An Officer and a Gentleman, the Musical Review

The Grand Theatre, Leeds – until Saturday 28th April 2018

Reviewed By Dawn Smallwood


An Officer and a Gentleman, the Musical is based on the 1982 film starring Richard Gere and written by Douglas Day Stewart. The musical had an Australian premiere back in 2012 but received mixed reviews. Nikolai Foster, Artistic Director at Leicester’s Curve Theatre, directs this new production and along with Kate Prince’s choreography. The world premiere of this new production began its current UK tour in Leicester and will finish in Glasgow later in the year.

The story is based on Zack Mayo (Jonny Fines) who trains to become a pilot in the US Navy and faces obstacles along the way. With a turbulent family background he is determined to become resilient and successful. During his training he falls in love with Paula Pokrifki (Emma Williams), a local girl who has dreams in bettering herself, and there are the struggles when he deals with the tragedy of his friend and training candidate, Sid Worley (Ian McIntosh).

The musical is set to well known familiar hits of the 1980s such as the very memorable Up, Where We Belong and also other hits including Heart of Glass, Alone, Material Girl, I Was Made for Lovin’ You and The Final Countdown.

An Officer and a Gentleman, the Musical contains themes of an adult nature and looks further into individuals and their societal backgrounds. Their circumstances give them impetus to better themselves and prove others wrong that anything is possible if one puts their mind and heart to it. The role of women is looked into and how Casey Seegar (Keisha Atwell) becomes the first women ever to become a Navy officer and how Mayo (Fines) defies odds to eventually be given an assignment in the Navy. The musical numbers link well to the story and the characters.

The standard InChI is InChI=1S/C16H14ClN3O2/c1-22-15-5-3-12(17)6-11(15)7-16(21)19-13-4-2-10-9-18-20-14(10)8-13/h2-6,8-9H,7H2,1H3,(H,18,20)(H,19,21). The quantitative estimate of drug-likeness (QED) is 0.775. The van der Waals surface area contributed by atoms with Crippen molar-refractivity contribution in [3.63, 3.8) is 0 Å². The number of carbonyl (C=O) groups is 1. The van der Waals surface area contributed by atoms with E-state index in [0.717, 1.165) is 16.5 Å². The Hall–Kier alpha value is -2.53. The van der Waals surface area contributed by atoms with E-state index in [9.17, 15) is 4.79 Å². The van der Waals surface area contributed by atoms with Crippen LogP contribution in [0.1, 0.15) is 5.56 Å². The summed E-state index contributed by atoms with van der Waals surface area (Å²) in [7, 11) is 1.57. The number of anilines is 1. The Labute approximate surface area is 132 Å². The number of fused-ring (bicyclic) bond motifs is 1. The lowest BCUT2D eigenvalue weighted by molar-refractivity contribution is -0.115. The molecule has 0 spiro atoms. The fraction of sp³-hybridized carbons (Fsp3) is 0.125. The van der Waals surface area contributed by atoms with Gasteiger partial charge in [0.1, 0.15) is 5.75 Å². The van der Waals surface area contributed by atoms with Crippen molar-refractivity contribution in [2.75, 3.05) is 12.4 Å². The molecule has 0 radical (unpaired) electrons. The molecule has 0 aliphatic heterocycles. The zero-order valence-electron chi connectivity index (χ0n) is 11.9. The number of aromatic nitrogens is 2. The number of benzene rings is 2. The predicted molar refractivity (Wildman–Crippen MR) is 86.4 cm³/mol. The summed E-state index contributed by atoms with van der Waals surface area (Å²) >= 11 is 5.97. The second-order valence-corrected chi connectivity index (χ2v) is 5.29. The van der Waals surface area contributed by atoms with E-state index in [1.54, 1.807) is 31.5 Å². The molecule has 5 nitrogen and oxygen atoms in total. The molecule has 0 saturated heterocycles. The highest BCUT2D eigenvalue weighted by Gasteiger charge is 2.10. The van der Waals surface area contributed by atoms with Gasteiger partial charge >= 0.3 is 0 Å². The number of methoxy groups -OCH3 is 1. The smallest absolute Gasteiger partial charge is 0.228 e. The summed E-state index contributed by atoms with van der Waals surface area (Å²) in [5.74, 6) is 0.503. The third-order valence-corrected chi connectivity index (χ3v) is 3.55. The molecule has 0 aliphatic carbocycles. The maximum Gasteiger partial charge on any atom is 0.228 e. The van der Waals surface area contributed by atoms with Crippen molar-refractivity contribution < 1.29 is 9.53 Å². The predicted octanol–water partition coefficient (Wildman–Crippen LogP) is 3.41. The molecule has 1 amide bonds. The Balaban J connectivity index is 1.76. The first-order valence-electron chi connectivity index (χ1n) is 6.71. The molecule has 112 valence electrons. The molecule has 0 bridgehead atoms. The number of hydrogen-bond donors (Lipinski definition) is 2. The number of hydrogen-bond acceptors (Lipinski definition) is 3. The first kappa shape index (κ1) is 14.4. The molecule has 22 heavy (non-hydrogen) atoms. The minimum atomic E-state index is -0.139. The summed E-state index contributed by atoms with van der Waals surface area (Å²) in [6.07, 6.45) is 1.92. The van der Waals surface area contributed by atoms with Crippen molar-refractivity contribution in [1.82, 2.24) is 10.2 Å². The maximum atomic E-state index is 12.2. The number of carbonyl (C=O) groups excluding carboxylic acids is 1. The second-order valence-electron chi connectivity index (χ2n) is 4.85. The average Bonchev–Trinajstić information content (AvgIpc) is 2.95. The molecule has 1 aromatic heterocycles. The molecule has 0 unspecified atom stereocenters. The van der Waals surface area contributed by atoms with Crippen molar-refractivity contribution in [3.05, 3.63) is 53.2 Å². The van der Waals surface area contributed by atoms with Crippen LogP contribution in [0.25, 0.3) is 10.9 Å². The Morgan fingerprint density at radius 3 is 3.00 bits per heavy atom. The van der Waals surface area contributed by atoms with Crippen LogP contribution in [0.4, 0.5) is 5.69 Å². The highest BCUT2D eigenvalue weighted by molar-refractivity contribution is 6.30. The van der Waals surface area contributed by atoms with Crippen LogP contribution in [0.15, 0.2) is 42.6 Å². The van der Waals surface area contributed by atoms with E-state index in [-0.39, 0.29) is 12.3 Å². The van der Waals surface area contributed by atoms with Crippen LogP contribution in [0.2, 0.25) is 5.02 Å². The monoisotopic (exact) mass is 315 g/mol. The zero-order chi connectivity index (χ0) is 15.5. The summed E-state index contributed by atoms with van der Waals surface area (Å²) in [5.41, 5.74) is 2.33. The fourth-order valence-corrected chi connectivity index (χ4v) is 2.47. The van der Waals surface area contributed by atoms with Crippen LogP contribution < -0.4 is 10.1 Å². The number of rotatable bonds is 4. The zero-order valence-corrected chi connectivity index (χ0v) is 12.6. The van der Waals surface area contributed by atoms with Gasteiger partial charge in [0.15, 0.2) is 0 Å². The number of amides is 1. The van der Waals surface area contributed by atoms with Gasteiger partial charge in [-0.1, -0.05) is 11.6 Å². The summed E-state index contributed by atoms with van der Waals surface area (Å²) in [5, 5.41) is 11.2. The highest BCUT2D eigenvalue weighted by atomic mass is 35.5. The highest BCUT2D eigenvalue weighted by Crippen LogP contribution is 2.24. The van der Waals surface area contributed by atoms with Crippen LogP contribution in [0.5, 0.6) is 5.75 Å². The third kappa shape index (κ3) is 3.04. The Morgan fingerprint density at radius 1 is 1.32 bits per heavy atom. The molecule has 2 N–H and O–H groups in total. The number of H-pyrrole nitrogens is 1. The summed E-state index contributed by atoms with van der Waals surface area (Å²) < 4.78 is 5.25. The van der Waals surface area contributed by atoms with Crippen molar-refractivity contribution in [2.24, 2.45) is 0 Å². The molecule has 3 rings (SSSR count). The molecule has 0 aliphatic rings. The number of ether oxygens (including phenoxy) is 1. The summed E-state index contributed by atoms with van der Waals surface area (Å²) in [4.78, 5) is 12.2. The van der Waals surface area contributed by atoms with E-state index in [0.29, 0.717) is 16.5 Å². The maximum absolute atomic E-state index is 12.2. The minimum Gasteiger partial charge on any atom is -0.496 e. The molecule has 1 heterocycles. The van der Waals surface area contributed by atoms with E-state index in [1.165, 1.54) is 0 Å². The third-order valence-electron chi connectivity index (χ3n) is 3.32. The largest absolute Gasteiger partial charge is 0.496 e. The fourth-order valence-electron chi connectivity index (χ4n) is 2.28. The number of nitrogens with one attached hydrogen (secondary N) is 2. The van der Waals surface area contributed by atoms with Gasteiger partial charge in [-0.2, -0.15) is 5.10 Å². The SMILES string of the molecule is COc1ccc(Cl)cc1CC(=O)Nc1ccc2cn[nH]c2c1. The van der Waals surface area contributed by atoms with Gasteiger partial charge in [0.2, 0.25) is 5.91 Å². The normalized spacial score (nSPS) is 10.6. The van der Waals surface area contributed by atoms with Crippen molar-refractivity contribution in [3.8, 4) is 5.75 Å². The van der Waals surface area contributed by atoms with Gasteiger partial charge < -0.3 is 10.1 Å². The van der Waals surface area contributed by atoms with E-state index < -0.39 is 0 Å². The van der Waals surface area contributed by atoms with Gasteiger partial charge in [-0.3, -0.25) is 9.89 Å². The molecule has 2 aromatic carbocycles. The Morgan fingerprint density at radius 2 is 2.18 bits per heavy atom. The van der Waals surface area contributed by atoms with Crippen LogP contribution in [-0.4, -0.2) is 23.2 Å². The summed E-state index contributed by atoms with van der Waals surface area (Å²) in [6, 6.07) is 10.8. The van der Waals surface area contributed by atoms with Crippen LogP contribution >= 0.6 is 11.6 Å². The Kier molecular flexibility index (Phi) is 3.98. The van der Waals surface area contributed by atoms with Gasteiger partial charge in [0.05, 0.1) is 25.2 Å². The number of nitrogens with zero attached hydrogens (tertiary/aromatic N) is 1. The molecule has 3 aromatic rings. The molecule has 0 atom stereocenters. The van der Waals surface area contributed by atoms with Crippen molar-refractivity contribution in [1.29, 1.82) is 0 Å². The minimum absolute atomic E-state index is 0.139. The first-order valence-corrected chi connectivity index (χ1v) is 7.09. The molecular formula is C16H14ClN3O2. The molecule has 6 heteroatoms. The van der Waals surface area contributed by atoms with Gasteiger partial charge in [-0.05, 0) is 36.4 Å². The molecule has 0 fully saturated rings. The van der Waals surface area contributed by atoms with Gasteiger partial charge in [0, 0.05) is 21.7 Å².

The musical certainly entertains but offers the audience to think beyond the themes raised with the feelings of pessimism and reality but also optimism and hope. Foster has certainly put this production creativity well with familiar hits and a story which parallels can be drawn in today’s society. There are longer pauses between some of the scenes/musical numbers in the production which could be minimised and flow smoother. One must remember that the production is very young and such technicalities will no doubt be continuously reviewed. It is a feel good show with stunning sets with visual backdrops and the talented cast and creative team have put on such an enjoyable show. One of the highlights is certainly the fantastic finale which is received very well by the audience – evident with the standing ovations at the very end.

An Officer and a Gentleman, the Musical is a show for a good night out and certainly a must for a 1980s music fan